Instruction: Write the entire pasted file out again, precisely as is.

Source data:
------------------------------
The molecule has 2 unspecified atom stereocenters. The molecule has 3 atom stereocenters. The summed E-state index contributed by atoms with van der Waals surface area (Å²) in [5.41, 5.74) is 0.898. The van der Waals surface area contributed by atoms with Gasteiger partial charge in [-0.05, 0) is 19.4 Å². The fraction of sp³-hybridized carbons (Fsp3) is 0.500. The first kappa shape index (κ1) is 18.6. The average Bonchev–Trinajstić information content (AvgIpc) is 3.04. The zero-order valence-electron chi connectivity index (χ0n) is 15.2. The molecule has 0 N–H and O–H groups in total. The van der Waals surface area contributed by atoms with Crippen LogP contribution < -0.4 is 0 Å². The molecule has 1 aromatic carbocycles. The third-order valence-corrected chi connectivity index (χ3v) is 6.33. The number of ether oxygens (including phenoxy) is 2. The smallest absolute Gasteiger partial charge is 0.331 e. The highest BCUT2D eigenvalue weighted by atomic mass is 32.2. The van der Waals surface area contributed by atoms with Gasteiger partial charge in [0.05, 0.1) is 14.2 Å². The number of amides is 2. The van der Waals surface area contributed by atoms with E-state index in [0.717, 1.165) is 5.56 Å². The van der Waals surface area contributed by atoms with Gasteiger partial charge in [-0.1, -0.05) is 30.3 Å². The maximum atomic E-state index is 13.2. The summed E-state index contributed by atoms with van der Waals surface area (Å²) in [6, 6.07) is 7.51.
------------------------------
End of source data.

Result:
The molecule has 2 unspecified atom stereocenters. The molecule has 3 atom stereocenters. The summed E-state index contributed by atoms with van der Waals surface area (Å²) in [5.41, 5.74) is 0.898. The van der Waals surface area contributed by atoms with Gasteiger partial charge in [-0.05, 0) is 19.4 Å². The fraction of sp³-hybridized carbons (Fsp3) is 0.500. The first kappa shape index (κ1) is 18.6. The average Bonchev–Trinajstić information content (AvgIpc) is 3.04. The zero-order valence-electron chi connectivity index (χ0n) is 15.2. The molecule has 0 N–H and O–H groups in total. The van der Waals surface area contributed by atoms with Crippen LogP contribution < -0.4 is 0 Å². The molecule has 1 aromatic carbocycles. The third-order valence-corrected chi connectivity index (χ3v) is 6.33. The number of ether oxygens (including phenoxy) is 2. The smallest absolute Gasteiger partial charge is 0.331 e. The highest BCUT2D eigenvalue weighted by atomic mass is 32.2. The van der Waals surface area contributed by atoms with Gasteiger partial charge in [0.05, 0.1) is 14.2 Å². The number of amides is 2. The van der Waals surface area contributed by atoms with E-state index in [0.717, 1.165) is 5.56 Å². The van der Waals surface area contributed by atoms with Gasteiger partial charge in [-0.1, -0.05) is 30.3 Å². The maximum atomic E-state index is 13.2. The summed E-state index contributed by atoms with van der Waals surface area (Å²) in [6, 6.07) is 7.51.